Depression – A Sufferer’s View

Depression

This blog post was written by my good friend Jessie from Tidy House Tidy Mind: 50’s Wannabe Housewife. She asked me to proof read it for her and after reading it I had to post it as it is so well written.
Linda
Depression is a cruel illness. I have suffered depression for many years, although I didn’t always realise I was sick. In fact, I became so used to being depressed that feeling lacklustre and unmotivated became normal. Happiness wasn’t something I aspired to, it was something other people had and deserved but I didn’t. And the worst part of this is that I was ok with this.
The whole practice of depression is to conquer and divide. If we are with people who care, they can talk us up, make us get help and support us. If we are alone, it’s just this disease and us and it gets free reign. It can control us by changing our beliefs, warping our perception and twisting our words and the words of others. And we become afraid to seek help too. This disease discourages seeking help from friends, doctors and therapists because it is afraid that with help we can get rid of it. But it is a powerful disease and sadly so many of us don’t seek help or get the help we need.
Communication too is difficult, if not downright impossible. I know I found it very hard to explain to my husband why I felt so miserable and to others too. How can you tell someone that you wish you had never woken up this morning, that you wish you had caught a horrible disease because you deserve to have it, that you wish you had died as a baby because you have done nothing but cause or be a pain. The truth is, none of this is rational and the responses of people are often dismissive. “Nonsense, you do have friends.” “Rubbish, we all love you.” “You’re a great friend/mother/sister/brother/etc.” Depression is very alienating as it discourages communication and understanding, and being an illness of the mind makes it even harder for many people to understand. I know for some that writing it down can help. For others, poetry or music can help, either reading and listening or writing and playing.
Antidepressants are part of the journey and are not for everyone. They will not cure you of your depression, just help to mask some of the overwhelming symptoms to allow you breathing space in which to work through the issues that the depression is using as weapons. This is the cleverness of this disease. It uses our own failings and faults as weapons against us. And it does so with extremely high efficiency. My depression would remind me of unkind words I spoke to someone when I was 10 or 11 and then use this to reinforce what a horrid person I was. The next step was to tell me that the friends I had were only friends with me because they pitied me and didn’t want to stop being friends because then I would have no-one.
Seeing a therapist is not easy. It never is easy when dealing with our own fears and our past. Sometimes what we remember is much worse than what actually is. Sometimes our fears are justified but either way, dealing with them whilst we are with someone qualified to help us is going to help beat this disease. Self medicating, be it with drugs, alcohol, food or hiding from it doesn’t help in the long run and often compounds the problem with addiction. I hid myself in fantasy books which did nothing to cement my grip on reality, only helped me switch off from my pain for an hour or two.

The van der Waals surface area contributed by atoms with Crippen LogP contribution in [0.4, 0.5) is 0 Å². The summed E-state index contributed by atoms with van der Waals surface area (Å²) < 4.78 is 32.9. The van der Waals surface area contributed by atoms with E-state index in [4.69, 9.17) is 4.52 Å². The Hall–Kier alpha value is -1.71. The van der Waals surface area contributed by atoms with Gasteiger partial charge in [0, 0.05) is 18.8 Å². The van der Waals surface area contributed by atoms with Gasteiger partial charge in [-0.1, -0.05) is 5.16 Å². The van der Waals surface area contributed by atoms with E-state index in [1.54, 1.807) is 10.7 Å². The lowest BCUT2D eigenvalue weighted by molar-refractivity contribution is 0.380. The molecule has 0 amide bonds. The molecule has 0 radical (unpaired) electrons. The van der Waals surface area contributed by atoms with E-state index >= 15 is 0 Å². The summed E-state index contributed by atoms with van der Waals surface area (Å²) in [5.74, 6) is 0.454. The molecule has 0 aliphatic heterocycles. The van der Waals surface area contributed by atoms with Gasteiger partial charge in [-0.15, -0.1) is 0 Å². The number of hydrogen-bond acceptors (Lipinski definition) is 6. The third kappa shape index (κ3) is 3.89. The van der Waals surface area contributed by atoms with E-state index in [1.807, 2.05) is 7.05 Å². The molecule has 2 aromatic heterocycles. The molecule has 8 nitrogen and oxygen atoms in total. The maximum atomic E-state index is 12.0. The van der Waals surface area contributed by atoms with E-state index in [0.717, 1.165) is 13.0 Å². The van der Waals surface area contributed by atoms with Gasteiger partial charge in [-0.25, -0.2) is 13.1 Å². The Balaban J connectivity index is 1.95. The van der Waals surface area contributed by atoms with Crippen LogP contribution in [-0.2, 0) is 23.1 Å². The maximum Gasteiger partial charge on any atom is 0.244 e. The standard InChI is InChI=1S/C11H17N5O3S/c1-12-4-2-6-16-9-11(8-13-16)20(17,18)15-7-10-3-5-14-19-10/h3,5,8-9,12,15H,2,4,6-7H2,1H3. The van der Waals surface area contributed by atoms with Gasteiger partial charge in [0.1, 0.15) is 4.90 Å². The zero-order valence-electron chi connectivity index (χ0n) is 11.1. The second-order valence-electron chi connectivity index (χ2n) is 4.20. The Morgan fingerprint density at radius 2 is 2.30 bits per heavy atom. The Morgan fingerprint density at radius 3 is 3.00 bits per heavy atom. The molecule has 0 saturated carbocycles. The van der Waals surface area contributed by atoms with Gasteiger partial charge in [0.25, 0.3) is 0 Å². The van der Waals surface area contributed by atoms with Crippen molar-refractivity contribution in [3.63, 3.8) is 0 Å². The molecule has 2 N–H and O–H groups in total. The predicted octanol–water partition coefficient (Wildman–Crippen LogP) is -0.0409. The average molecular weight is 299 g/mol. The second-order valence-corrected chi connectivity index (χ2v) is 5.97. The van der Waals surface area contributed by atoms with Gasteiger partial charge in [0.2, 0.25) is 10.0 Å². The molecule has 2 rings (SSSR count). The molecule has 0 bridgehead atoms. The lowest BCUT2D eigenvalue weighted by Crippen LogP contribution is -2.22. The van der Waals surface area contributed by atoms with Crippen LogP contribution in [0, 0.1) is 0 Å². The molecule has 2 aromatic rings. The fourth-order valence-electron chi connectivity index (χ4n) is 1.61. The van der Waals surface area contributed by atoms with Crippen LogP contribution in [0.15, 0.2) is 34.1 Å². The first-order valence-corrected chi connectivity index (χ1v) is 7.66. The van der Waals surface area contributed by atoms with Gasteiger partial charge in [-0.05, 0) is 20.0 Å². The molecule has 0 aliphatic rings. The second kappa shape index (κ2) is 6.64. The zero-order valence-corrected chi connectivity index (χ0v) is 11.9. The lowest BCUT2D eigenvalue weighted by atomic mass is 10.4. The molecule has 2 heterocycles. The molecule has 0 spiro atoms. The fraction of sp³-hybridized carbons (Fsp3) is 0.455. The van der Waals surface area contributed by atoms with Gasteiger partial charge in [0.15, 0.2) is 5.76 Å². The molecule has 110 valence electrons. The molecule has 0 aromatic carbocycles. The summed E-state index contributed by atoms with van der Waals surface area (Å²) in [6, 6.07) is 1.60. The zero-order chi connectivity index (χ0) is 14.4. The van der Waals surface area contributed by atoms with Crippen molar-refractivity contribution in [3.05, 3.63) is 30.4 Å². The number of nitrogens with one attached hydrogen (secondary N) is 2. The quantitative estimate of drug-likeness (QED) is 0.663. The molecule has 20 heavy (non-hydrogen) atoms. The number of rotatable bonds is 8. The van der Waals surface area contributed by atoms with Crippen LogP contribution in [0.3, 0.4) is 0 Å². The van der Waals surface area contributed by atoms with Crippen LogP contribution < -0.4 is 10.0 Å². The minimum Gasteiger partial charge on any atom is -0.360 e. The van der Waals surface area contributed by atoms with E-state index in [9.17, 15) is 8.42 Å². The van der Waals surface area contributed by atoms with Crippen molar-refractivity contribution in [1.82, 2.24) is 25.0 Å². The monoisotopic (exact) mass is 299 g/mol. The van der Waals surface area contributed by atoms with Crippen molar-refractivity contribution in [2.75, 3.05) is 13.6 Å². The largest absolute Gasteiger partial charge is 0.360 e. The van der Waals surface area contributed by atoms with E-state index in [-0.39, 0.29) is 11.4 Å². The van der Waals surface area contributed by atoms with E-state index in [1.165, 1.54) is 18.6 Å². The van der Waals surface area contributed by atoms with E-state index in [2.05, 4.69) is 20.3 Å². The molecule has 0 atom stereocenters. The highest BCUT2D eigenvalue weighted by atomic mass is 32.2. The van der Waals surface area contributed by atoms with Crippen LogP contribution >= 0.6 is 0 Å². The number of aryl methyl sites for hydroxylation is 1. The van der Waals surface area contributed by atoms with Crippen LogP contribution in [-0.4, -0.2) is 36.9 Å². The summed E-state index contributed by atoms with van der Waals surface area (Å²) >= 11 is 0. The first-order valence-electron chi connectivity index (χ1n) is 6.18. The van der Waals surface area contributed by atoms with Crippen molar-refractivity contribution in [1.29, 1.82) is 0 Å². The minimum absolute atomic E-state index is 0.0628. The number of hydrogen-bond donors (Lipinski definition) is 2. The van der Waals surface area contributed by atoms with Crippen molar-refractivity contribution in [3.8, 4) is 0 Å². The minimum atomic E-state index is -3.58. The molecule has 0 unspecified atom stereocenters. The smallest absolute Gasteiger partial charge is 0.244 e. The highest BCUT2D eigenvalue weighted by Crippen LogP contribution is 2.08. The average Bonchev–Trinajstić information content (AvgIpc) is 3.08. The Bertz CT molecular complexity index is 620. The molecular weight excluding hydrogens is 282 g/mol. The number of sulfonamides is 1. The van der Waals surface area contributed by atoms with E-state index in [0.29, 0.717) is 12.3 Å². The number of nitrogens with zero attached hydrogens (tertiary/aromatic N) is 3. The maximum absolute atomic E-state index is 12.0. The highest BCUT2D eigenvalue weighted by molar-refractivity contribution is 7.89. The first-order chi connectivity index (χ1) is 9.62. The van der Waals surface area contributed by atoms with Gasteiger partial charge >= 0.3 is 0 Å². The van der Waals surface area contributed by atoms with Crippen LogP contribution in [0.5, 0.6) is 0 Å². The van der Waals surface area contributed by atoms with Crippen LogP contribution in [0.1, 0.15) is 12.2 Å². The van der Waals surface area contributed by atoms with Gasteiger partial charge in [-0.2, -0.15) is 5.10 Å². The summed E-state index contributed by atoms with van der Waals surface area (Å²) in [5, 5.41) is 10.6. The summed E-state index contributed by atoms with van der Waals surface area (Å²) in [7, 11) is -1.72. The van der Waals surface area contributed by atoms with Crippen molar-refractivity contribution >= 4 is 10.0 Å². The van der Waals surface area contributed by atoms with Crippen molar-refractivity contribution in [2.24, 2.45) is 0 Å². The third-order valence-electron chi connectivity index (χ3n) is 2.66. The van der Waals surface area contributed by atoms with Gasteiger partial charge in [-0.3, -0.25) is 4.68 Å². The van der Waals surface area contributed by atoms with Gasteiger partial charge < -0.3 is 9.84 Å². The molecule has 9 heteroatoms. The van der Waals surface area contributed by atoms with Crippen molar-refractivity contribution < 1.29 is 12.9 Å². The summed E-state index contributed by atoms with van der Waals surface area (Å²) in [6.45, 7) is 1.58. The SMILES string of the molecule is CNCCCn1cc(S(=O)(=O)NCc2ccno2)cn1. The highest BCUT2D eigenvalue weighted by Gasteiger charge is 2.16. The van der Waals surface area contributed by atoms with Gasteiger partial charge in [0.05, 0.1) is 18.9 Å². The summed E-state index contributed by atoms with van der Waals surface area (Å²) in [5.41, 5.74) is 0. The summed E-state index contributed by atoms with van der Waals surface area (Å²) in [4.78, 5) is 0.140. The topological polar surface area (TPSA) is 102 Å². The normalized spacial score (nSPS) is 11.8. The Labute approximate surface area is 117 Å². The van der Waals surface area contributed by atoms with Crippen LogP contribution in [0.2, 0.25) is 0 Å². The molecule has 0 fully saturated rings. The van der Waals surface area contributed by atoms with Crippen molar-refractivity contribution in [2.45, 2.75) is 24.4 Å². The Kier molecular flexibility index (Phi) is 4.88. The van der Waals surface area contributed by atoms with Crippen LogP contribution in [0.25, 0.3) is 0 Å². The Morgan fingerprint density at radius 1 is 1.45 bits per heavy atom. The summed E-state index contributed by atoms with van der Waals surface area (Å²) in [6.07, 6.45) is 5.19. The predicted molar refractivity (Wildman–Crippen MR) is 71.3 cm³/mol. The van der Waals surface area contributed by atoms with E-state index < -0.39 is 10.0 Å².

For those around us, they have their own journey with depression. Watching someone’s confidence erode, watching them self destruct , listening to them crying or self hating or lashing out on those around them is horrible. And when someone you love is hurting and all you want to do is comfort them, being pushed away is heartbreaking. But keep trying. Keep listening. Try not to judge or advise how to fix things, just back up, support and offer help unconditionally. Most importantly, if someone mentions suicide or even hints at it, take them seriously.
There are help lines out there that can assist you to support someone with depression or help you if you need some support. And if you can’t get hold of anyone else and you are really concerned or in a really bad place, call the police or a hospital.
Resources available:
Beyond Blue          http://www.beyondblue.org.au     ph. 1300 22 4636
Kids Help Line    http://www.kidshelp.com.au/       ph. 1800 55 1800
Lifeline                  http://www.lifeline.org.au/           ph. 13 11 14
Mensline               http://www.mensline.org.au/       ph. 1300 78 99 78
PANDA – Post and Ante Natal Depression Association
                                 http://www.panda.org.au/            ph. 1300 726 306
SANE                     http://www.sane.org/                     ph. 1800 18 SANE (7263)
There is also a  Lifeline App for iPhone which allows you to search for help based on location or service required.
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